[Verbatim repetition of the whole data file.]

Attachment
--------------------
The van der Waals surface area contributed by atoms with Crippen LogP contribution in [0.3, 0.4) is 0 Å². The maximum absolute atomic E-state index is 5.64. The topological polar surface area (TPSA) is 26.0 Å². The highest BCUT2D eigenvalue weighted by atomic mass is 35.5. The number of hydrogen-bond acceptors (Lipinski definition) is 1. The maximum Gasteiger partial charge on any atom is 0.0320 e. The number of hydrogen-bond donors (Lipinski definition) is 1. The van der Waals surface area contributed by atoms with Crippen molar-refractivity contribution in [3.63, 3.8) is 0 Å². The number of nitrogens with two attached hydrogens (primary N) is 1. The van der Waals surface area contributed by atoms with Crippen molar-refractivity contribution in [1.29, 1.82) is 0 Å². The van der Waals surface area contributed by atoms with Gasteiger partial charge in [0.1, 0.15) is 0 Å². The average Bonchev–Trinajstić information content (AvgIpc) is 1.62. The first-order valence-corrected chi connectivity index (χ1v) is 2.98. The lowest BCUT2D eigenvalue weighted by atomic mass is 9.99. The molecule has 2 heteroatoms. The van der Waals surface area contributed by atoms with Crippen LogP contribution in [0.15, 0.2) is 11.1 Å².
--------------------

The van der Waals surface area contributed by atoms with Crippen LogP contribution in [0.3, 0.4) is 0 Å². The maximum absolute atomic E-state index is 5.64. The topological polar surface area (TPSA) is 26.0 Å². The highest BCUT2D eigenvalue weighted by atomic mass is 35.5. The number of hydrogen-bond acceptors (Lipinski definition) is 1. The maximum Gasteiger partial charge on any atom is 0.0320 e. The number of hydrogen-bond donors (Lipinski definition) is 1. The van der Waals surface area contributed by atoms with Crippen molar-refractivity contribution in [3.63, 3.8) is 0 Å². The number of nitrogens with two attached hydrogens (primary N) is 1. The van der Waals surface area contributed by atoms with Crippen molar-refractivity contribution in [1.29, 1.82) is 0 Å². The van der Waals surface area contributed by atoms with Gasteiger partial charge in [0.1, 0.15) is 0 Å². The average Bonchev–Trinajstić information content (AvgIpc) is 1.62. The first-order valence-corrected chi connectivity index (χ1v) is 2.98. The lowest BCUT2D eigenvalue weighted by atomic mass is 9.99. The molecule has 2 heteroatoms. The van der Waals surface area contributed by atoms with Crippen LogP contribution in [0.15, 0.2) is 11.1 Å².